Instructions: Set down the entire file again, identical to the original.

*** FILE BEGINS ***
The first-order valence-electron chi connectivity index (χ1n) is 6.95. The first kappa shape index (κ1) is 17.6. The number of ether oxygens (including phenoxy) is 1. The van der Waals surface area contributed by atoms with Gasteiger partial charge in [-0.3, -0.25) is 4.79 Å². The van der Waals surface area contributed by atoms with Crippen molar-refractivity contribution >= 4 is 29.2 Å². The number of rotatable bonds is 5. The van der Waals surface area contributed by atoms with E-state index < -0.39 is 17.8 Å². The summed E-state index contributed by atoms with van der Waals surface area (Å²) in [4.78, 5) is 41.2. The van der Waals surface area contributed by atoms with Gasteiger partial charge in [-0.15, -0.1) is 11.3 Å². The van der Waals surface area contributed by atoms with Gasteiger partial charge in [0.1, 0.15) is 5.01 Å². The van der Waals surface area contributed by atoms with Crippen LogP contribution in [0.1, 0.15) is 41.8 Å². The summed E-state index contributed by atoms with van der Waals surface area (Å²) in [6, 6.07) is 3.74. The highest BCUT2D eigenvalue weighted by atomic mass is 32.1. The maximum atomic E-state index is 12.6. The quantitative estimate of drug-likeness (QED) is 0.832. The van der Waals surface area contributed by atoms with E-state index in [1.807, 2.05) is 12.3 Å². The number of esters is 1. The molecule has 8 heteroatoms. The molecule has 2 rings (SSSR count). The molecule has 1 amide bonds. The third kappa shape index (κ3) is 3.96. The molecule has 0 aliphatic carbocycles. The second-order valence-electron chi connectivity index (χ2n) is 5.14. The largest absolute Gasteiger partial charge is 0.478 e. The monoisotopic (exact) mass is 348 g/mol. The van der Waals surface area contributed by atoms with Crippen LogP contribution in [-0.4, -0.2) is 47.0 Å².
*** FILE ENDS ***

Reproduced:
The first-order valence-electron chi connectivity index (χ1n) is 6.95. The first kappa shape index (κ1) is 17.6. The number of ether oxygens (including phenoxy) is 1. The van der Waals surface area contributed by atoms with Gasteiger partial charge in [-0.3, -0.25) is 4.79 Å². The van der Waals surface area contributed by atoms with Crippen molar-refractivity contribution >= 4 is 29.2 Å². The number of rotatable bonds is 5. The van der Waals surface area contributed by atoms with E-state index < -0.39 is 17.8 Å². The summed E-state index contributed by atoms with van der Waals surface area (Å²) in [4.78, 5) is 41.2. The van der Waals surface area contributed by atoms with Gasteiger partial charge in [-0.15, -0.1) is 11.3 Å². The van der Waals surface area contributed by atoms with Gasteiger partial charge in [0.1, 0.15) is 5.01 Å². The van der Waals surface area contributed by atoms with Crippen LogP contribution in [0.1, 0.15) is 41.8 Å². The summed E-state index contributed by atoms with van der Waals surface area (Å²) in [6, 6.07) is 3.74. The highest BCUT2D eigenvalue weighted by atomic mass is 32.1. The maximum atomic E-state index is 12.6. The quantitative estimate of drug-likeness (QED) is 0.832. The van der Waals surface area contributed by atoms with E-state index in [1.807, 2.05) is 12.3 Å². The number of esters is 1. The molecule has 8 heteroatoms. The molecule has 2 rings (SSSR count). The molecule has 1 amide bonds. The third kappa shape index (κ3) is 3.96. The molecule has 0 aliphatic carbocycles. The second-order valence-electron chi connectivity index (χ2n) is 5.14. The largest absolute Gasteiger partial charge is 0.478 e. The monoisotopic (exact) mass is 348 g/mol. The van der Waals surface area contributed by atoms with Crippen LogP contribution in [-0.4, -0.2) is 47.0 Å².